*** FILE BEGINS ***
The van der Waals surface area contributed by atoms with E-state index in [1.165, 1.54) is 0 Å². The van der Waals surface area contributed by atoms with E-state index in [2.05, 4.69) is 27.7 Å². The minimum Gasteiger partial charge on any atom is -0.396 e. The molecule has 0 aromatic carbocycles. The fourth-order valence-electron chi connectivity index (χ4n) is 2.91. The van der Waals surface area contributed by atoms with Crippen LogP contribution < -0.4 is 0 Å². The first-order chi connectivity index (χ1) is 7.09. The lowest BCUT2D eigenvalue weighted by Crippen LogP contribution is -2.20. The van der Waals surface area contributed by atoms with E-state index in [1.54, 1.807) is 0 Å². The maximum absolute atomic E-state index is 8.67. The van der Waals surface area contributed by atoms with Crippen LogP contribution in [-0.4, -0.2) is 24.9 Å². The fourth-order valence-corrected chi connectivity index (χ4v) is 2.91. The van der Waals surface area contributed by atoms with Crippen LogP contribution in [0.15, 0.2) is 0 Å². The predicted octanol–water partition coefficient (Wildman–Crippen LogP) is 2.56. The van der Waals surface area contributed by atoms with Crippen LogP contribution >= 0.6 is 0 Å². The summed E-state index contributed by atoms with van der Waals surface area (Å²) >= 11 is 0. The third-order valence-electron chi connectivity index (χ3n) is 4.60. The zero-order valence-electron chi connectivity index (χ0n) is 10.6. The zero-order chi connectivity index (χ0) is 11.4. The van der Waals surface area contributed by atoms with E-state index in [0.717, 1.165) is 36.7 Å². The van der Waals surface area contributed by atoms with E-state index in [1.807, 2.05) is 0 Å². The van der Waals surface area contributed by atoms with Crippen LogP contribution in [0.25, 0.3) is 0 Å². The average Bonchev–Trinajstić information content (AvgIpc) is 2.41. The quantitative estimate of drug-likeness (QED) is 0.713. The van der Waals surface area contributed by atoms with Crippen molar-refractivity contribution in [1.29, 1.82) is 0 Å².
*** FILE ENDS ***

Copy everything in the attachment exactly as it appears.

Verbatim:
The van der Waals surface area contributed by atoms with E-state index in [1.165, 1.54) is 0 Å². The van der Waals surface area contributed by atoms with E-state index in [2.05, 4.69) is 27.7 Å². The minimum Gasteiger partial charge on any atom is -0.396 e. The molecule has 0 aromatic carbocycles. The fourth-order valence-electron chi connectivity index (χ4n) is 2.91. The van der Waals surface area contributed by atoms with Crippen LogP contribution < -0.4 is 0 Å². The first-order chi connectivity index (χ1) is 7.09. The lowest BCUT2D eigenvalue weighted by Crippen LogP contribution is -2.20. The van der Waals surface area contributed by atoms with E-state index in [1.54, 1.807) is 0 Å². The maximum absolute atomic E-state index is 8.67. The van der Waals surface area contributed by atoms with Crippen LogP contribution in [-0.4, -0.2) is 24.9 Å². The fourth-order valence-corrected chi connectivity index (χ4v) is 2.91. The van der Waals surface area contributed by atoms with Crippen LogP contribution in [0.15, 0.2) is 0 Å². The predicted octanol–water partition coefficient (Wildman–Crippen LogP) is 2.56. The van der Waals surface area contributed by atoms with Crippen LogP contribution >= 0.6 is 0 Å². The summed E-state index contributed by atoms with van der Waals surface area (Å²) >= 11 is 0. The third-order valence-electron chi connectivity index (χ3n) is 4.60. The zero-order valence-electron chi connectivity index (χ0n) is 10.6. The zero-order chi connectivity index (χ0) is 11.4. The van der Waals surface area contributed by atoms with E-state index in [0.717, 1.165) is 36.7 Å². The van der Waals surface area contributed by atoms with E-state index in [1.807, 2.05) is 0 Å². The van der Waals surface area contributed by atoms with Crippen LogP contribution in [0.25, 0.3) is 0 Å². The average Bonchev–Trinajstić information content (AvgIpc) is 2.41. The quantitative estimate of drug-likeness (QED) is 0.713. The van der Waals surface area contributed by atoms with Crippen molar-refractivity contribution in [1.29, 1.82) is 0 Å².